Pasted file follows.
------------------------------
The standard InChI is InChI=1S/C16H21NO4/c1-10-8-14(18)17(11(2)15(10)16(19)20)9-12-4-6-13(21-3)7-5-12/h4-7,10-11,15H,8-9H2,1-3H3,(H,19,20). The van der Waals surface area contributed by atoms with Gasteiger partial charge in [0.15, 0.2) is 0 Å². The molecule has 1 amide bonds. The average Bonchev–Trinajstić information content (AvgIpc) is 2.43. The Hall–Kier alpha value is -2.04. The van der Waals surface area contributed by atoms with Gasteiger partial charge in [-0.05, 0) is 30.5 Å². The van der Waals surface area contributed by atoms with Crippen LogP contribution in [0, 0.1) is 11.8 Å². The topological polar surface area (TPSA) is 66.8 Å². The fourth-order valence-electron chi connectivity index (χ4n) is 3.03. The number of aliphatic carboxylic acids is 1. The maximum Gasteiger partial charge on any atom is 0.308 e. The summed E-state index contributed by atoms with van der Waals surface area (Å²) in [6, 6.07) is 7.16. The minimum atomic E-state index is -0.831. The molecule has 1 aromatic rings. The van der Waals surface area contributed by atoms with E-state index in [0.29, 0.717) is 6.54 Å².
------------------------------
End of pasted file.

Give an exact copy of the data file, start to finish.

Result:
The standard InChI is InChI=1S/C16H21NO4/c1-10-8-14(18)17(11(2)15(10)16(19)20)9-12-4-6-13(21-3)7-5-12/h4-7,10-11,15H,8-9H2,1-3H3,(H,19,20). The van der Waals surface area contributed by atoms with Gasteiger partial charge in [0.15, 0.2) is 0 Å². The molecule has 1 amide bonds. The average Bonchev–Trinajstić information content (AvgIpc) is 2.43. The Hall–Kier alpha value is -2.04. The van der Waals surface area contributed by atoms with Gasteiger partial charge in [-0.05, 0) is 30.5 Å². The van der Waals surface area contributed by atoms with Crippen LogP contribution in [0, 0.1) is 11.8 Å². The topological polar surface area (TPSA) is 66.8 Å². The fourth-order valence-electron chi connectivity index (χ4n) is 3.03. The number of aliphatic carboxylic acids is 1. The maximum Gasteiger partial charge on any atom is 0.308 e. The summed E-state index contributed by atoms with van der Waals surface area (Å²) in [6, 6.07) is 7.16. The minimum atomic E-state index is -0.831. The molecule has 1 aromatic rings. The van der Waals surface area contributed by atoms with E-state index in [0.29, 0.717) is 6.54 Å².